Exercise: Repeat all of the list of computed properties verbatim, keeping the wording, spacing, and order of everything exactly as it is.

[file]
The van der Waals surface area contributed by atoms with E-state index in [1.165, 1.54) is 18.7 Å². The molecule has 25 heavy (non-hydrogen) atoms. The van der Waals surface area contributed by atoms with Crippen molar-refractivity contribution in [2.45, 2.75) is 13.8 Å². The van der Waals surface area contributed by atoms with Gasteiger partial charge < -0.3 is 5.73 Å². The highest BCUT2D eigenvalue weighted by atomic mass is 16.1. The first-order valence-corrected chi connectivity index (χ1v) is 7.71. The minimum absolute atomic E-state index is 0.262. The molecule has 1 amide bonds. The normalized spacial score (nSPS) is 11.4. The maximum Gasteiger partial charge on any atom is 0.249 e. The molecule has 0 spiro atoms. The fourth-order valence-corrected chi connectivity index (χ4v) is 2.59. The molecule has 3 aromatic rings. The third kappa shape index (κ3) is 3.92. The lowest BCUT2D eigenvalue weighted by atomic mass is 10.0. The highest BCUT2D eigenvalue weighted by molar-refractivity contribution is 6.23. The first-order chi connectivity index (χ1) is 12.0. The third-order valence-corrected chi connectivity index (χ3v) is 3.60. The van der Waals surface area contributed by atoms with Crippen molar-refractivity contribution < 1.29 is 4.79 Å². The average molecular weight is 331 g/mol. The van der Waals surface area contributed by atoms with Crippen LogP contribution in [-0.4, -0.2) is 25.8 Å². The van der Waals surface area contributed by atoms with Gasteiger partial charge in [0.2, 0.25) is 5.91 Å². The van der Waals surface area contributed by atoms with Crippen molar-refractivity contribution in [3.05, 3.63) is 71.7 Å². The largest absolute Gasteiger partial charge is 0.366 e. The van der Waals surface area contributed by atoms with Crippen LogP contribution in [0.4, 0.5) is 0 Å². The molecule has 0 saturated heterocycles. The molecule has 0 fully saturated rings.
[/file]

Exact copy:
The van der Waals surface area contributed by atoms with E-state index in [1.165, 1.54) is 18.7 Å². The molecule has 25 heavy (non-hydrogen) atoms. The van der Waals surface area contributed by atoms with Crippen molar-refractivity contribution in [2.45, 2.75) is 13.8 Å². The van der Waals surface area contributed by atoms with Gasteiger partial charge < -0.3 is 5.73 Å². The highest BCUT2D eigenvalue weighted by atomic mass is 16.1. The first-order valence-corrected chi connectivity index (χ1v) is 7.71. The minimum absolute atomic E-state index is 0.262. The molecule has 1 amide bonds. The normalized spacial score (nSPS) is 11.4. The maximum Gasteiger partial charge on any atom is 0.249 e. The molecule has 0 spiro atoms. The fourth-order valence-corrected chi connectivity index (χ4v) is 2.59. The molecule has 3 aromatic rings. The third kappa shape index (κ3) is 3.92. The lowest BCUT2D eigenvalue weighted by atomic mass is 10.0. The highest BCUT2D eigenvalue weighted by molar-refractivity contribution is 6.23. The first-order chi connectivity index (χ1) is 12.0. The third-order valence-corrected chi connectivity index (χ3v) is 3.60. The van der Waals surface area contributed by atoms with Crippen molar-refractivity contribution < 1.29 is 4.79 Å². The average molecular weight is 331 g/mol. The van der Waals surface area contributed by atoms with Crippen LogP contribution in [-0.4, -0.2) is 25.8 Å². The van der Waals surface area contributed by atoms with Gasteiger partial charge in [0.2, 0.25) is 5.91 Å². The van der Waals surface area contributed by atoms with Crippen molar-refractivity contribution in [3.05, 3.63) is 71.7 Å². The largest absolute Gasteiger partial charge is 0.366 e. The van der Waals surface area contributed by atoms with Crippen LogP contribution in [0.4, 0.5) is 0 Å². The molecule has 0 saturated heterocycles. The molecule has 0 fully saturated rings.